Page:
Other preferred embodiments of the present invention 100 or 200 are shown in FIGS. 2 and 3. In these embodiments, the thin metallic film electrical initiation system 100 or 200 includes: a lead-free MIC composition 120 or 220; a primer cup assembly including a insulator 106 or 206, the primer cup assembly having an inner surface 111 or 211 and an outer surface 109 or 209, a metallized button 104 or 204, a metallized cup 102 or 202, and a metallized cup support 108 or 208; and at least one conductive adhesive 110 or 210. The MIC composition 120 or 220 is filled into the primer cup assembly. At least one thin metallic film 112 or 212 (shown in solid black line) is secured by the adhesive 110 or 210 to the primer cup assembly where the film 112 or 212 is dimensioned and configured to contact with the button 104 or 204, the primer cup 102 or 202, and the MIC composition 120 or 220. An effective amount of electric energy is applied to the primer cup assembly to substantially vaporize the metallic film 112 or 212 which ignites the MIC composition 120 or 220.

In most preferred embodiment of the present invention, the MIC composition includes a metal fuel and an oxidizer (preferably, a metal oxidizer). In addition, the MIC composition further includes carbon black or acetylene black. The MIC compositions of the present invention includes an effective amount of metal fuel selected from the group consisting of a particulate Al1, Al2, Al3, titanium, and an effective amount of metal oxidizer selected from the group consisting of molybdenum trioxide, copper oxide, and polytetrafluoroethylene. Effective amounts of at least one oxidizer vary drastically in weight % and are used to oxide at least one metal fuel. However, one skilled in the art would be able to identify the effective amount ratios of metal fuel and oxidizer for the MIC composition. The thin film or strip can be deposited as either a coating (on the surface of a thin combustible material such as paper, polyester strip, or foil, or like materials) or as a malleable thin film or strip.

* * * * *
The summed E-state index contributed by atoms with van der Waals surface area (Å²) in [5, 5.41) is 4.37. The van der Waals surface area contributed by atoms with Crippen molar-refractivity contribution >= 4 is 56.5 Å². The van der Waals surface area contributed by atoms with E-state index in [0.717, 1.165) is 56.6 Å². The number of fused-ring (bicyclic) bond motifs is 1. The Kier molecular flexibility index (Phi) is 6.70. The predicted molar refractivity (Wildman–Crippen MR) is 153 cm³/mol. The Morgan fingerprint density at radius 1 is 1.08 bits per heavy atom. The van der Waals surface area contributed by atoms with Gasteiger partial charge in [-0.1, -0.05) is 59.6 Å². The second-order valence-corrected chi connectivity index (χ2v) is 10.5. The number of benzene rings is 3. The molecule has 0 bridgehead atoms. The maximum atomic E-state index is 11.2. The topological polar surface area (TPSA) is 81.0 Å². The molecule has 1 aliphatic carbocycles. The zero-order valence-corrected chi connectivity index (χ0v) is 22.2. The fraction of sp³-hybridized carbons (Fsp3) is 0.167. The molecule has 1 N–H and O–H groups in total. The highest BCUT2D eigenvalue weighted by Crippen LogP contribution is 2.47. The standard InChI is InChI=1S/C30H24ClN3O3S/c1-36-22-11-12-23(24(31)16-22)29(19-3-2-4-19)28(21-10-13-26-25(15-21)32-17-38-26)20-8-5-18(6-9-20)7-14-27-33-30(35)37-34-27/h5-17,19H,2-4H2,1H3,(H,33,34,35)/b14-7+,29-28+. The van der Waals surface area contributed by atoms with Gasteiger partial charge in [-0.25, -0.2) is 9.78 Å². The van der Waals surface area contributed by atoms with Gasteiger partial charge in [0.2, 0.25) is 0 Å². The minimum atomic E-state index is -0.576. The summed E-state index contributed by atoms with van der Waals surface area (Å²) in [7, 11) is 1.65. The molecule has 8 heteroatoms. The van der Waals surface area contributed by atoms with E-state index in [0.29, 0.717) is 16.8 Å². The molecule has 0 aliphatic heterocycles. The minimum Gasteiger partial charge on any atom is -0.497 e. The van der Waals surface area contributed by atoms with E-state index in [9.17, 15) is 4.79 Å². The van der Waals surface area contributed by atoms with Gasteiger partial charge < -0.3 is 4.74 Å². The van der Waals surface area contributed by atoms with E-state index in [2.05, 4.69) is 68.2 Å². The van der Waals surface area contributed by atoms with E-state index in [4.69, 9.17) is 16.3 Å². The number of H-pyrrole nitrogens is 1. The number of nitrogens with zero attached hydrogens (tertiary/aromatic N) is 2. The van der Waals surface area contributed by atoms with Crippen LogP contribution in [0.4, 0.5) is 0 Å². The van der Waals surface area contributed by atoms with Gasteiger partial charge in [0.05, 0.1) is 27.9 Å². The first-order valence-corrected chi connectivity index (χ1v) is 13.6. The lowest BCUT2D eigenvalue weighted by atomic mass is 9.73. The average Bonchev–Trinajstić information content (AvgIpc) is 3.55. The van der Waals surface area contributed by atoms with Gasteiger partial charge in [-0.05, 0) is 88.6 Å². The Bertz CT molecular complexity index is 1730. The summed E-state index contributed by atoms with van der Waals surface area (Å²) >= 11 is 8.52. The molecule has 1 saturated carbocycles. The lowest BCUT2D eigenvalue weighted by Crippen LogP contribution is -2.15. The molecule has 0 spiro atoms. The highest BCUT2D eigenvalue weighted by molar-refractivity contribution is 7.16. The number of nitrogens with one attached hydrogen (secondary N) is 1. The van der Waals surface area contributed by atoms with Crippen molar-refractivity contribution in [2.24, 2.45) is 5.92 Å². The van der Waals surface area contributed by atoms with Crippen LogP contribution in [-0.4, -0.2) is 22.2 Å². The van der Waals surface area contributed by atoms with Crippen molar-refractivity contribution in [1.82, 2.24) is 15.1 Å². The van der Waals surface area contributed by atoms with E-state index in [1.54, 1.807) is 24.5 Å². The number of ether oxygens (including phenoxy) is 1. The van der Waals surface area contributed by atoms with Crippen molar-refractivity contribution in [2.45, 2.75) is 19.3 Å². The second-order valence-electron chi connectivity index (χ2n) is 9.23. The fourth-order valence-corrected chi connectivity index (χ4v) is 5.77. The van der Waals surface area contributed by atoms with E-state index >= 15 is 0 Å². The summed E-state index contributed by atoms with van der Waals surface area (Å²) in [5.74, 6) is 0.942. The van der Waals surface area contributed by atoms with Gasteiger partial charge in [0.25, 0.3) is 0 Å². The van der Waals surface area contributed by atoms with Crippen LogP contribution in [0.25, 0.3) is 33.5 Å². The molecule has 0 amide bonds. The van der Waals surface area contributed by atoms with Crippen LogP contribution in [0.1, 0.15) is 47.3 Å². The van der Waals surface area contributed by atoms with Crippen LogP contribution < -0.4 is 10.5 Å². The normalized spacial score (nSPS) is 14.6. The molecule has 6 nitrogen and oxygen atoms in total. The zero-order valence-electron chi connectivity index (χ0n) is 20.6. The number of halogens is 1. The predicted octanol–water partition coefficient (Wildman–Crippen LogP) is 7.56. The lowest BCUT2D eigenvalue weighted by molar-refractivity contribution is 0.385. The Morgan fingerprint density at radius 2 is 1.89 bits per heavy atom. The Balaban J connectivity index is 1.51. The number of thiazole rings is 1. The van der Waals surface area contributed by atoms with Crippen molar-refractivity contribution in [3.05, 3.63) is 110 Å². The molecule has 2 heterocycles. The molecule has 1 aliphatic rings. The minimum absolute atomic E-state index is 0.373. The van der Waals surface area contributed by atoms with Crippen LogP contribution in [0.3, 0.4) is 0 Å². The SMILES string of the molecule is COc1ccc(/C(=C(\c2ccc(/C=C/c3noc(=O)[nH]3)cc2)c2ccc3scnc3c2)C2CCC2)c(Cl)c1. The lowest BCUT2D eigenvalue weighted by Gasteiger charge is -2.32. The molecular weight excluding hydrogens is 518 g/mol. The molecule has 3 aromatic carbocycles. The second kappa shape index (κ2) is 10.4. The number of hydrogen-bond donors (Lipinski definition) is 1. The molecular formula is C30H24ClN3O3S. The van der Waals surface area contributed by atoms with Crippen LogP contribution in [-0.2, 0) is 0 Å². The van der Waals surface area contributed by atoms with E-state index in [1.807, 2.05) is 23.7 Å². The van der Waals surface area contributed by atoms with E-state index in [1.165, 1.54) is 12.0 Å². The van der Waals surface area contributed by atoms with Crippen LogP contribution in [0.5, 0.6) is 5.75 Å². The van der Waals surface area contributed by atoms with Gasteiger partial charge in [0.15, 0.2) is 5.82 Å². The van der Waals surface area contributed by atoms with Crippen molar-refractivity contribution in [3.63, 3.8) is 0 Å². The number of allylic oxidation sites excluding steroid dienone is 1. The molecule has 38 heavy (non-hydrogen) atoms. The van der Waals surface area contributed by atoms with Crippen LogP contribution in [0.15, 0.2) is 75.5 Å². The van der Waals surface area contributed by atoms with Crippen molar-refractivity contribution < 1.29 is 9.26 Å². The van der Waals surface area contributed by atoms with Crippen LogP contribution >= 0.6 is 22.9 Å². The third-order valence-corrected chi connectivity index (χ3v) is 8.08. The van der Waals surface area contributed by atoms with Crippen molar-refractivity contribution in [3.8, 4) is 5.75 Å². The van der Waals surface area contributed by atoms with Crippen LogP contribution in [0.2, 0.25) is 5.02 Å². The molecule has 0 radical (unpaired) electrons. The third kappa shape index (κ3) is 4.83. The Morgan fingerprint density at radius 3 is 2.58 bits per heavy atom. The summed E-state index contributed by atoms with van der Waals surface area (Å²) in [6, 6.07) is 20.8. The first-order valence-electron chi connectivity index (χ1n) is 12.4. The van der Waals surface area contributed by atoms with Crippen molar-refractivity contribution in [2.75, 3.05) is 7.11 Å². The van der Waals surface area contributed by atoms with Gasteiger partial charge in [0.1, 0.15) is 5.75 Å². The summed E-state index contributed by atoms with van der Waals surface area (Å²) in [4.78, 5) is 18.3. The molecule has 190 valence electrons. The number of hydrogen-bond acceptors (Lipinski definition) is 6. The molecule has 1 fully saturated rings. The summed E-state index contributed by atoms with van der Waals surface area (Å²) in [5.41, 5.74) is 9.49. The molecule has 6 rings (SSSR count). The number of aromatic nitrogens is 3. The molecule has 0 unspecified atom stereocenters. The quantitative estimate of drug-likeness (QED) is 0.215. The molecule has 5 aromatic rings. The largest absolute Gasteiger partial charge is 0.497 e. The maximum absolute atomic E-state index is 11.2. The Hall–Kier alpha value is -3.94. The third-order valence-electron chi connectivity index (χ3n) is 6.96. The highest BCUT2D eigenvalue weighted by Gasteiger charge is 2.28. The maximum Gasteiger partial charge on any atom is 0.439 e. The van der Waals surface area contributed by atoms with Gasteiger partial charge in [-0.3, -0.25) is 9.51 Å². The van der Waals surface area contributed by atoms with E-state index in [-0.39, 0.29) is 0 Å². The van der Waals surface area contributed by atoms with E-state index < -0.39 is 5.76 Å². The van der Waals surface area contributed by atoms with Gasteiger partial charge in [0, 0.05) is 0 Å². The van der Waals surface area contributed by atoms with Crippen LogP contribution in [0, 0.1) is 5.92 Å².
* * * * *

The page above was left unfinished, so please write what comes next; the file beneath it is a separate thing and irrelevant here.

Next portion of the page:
U.S. Pat. No. 5,717,159 issued to Dixon, et al., discloses many of the preferred MIC composition mixtures utilized in the present invention. As in the Dixon patent, the MIC composition of the present invention would include a mixture of aluminum powder and molybdenum trioxide or a mixture of aluminum powder and polytetrafluoroethylene (Teflon®). The particle sizes of the-powder are preferably about 0.1 μm or less, more preferably, from about 0.02-0.050 μm. For the Al/MoO3 composition, aluminum typically constitutes about 45 weight % and MoO3 typically constitutes about 55 weight % of the composition. Weight percentages for the Al/Teflon® combination are both about 50 weight %. However, various (weight percent) amounts of metal fuels and oxidizers can be utilized with the present invention and would depend on the type of metal fuels and oxidizers, type of electrical initiation system, and the amount of other components including carbon black and acetylene black. As noted earlier, primer mixes used in military ammunition must function reliably between the temperatures of −65° F. to +160° F. The reliability of current lead-free primer compounds degrade as temperatures approach −65° F. Attempts to improve the reliability of such primers has resulted in an increase in the hazards associated with their use in U.S. military weapons. The relative insensitivity of the MIC compositions of the present invention to low temperatures provides a MIC composition that will reliably function at temperatures as low as −65° F. With a cook off temperature that approaches 900° F., the MIC compositions far exceed the required high temperature requirement of +160° F. for the safe use in military ammunition.

TEST EXAMPLES